Dear Beit Rabban Community,
This week we started our annual grade by grade parent breakfasts. Each year, we convene these breakfasts in November to solicit feedback, insights and ideas from parents. We are serious when we say that our students' education is built on a three way partnership between children, teachers and parents. Our senior leadership team spends a ton of time intentionally observing and speaking with teachers and students. We assess, we process, we give feedback, we take feedback and so on. We spend less time in conversation with parents just by the nature of the work; parents are not here all day every day, which makes quite a bit of sense. So, we create as many opportunities as possible to solicit parent input and participation and to convey to parents that we sincerely care what they think.
We hosts these sessions late enough in the year that parents tend to have formulated opinions and early enough in the year that we can incorporate and build on parent feedback. In fact, we already had a conversation this week at a staff meeting on a topic that was raised during a couple of parent breakfasts this week.
This year, we decided to do away with the traditional reading log as nightly homework in Kevutzot. We are lucky to be educators in a time where literacy research is becoming more and more sophisticated, and educational decisions can be data driven. This was a research based decision. There is little to no data supporting the benefits of reading logs in advancing students' reading skills. There is, however, strong data that shows reading logs to hinder children's development of a love for reading. As you may remember from your own childhood, homework does not tend to elicit joy. When reading becomes homework, it becomes burdensome. Our goal in the early elementary grades is to teach children to read in school. The benefits of reading at home are proven and substantial, but those benefits are about developing reading habits and rituals, not about "learning to read." The benefit of reading at home at this age is to initiate children into the club of voracious readers, who love to read and to be read to, for whom reading is an essential part of their life. We feel great about our decision to do away with reading logs.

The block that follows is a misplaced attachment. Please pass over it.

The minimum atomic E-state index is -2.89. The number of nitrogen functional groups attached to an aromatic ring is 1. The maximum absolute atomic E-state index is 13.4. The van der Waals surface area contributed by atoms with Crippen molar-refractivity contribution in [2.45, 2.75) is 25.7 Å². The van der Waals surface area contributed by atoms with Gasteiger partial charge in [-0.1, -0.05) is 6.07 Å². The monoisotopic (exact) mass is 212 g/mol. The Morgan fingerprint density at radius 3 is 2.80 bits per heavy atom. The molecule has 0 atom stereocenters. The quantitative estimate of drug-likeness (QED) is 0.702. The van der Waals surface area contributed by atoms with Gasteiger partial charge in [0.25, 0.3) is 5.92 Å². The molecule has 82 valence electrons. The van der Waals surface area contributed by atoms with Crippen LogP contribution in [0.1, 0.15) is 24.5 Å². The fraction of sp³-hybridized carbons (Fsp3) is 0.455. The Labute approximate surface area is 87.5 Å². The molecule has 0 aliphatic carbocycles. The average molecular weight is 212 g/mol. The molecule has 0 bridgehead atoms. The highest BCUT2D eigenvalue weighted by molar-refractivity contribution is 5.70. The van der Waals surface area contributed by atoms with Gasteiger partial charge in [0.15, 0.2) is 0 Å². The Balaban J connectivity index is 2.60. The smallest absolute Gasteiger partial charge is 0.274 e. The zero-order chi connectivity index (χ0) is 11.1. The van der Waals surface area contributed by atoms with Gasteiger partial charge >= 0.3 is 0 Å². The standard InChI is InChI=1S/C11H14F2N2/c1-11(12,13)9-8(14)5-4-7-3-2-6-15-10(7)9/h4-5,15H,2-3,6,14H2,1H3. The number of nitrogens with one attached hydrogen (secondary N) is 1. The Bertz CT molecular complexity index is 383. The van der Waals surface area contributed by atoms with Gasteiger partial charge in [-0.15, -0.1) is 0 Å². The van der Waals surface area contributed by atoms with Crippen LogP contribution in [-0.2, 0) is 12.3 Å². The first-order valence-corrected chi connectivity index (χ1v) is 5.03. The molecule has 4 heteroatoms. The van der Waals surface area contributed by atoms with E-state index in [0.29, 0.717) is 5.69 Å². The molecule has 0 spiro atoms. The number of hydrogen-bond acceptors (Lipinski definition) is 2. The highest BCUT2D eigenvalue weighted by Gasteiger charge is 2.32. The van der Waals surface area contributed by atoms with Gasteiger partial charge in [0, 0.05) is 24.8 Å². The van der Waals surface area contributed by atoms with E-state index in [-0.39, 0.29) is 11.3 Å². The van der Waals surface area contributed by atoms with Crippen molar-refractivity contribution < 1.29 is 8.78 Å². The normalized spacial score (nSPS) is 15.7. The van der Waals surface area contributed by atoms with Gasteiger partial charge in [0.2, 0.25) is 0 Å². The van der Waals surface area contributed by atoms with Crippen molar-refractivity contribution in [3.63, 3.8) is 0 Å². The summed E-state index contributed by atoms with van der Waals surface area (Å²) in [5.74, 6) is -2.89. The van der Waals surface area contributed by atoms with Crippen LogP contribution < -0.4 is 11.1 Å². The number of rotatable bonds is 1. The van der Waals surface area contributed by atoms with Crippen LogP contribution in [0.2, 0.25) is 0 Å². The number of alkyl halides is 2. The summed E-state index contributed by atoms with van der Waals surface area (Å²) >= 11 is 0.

Unfortunately, however, this decision had an unintended consequence. At this week's parent breakfasts we heard that children, who had been accustomed to reading logs, thought they were no longer expected to read. Many kids got the message that reading at night was a thing their teachers no longer saw as important. Some parents shared that they were now arguing with their kids about reading at night. You cannot imagine how grateful we were to get this feedback from parents. Who knew? Not us! But now we know, and we were able to facilitate a conversation at our weekly staff meeting about (a) ensuring that our students know they are expected to read at home each night and (b) supporting parents in creating joyful reading routines at home with their kids. One of the things we immediately realized is that we had never explained this decision to our students. Our first step as educators is to explain the reasons we have done away with reading logs and the benefits and goals of reading at home.
I share this story with you because it was an incredible reminder for me of the importance of taking the time to step back and listen. It is so easy to make mistakes or unintentionally cause harm when you don't solicit all relevant perspectives. It is also very easy to remain unaware of your mistakes unless you solicit feedback on your decisions. These parent meetings take hours of administration time and hours of parents' time, time away from work for most people. They are hard to schedule, and they come right after the hardest month to be a practicing Jew- the month of Tishrei with all its chagim. For all these reasons, it is hard to prioritize this pause for reflection and rethinking. As professionals it is also hard to find the humility and the time to course-correct. But we also know that it is critical to solicit feedback, to hear the directives it raises, and to, sometimes, change paths.
On this Parashat Lech Lecha, may the story of Hashem's interaction with Avram remind and inspire us all to step back from the routines that dictate our lives, to listen for the holy advice and directives from around and above us, and to find the humility and courage to change paths when it is in our best interest.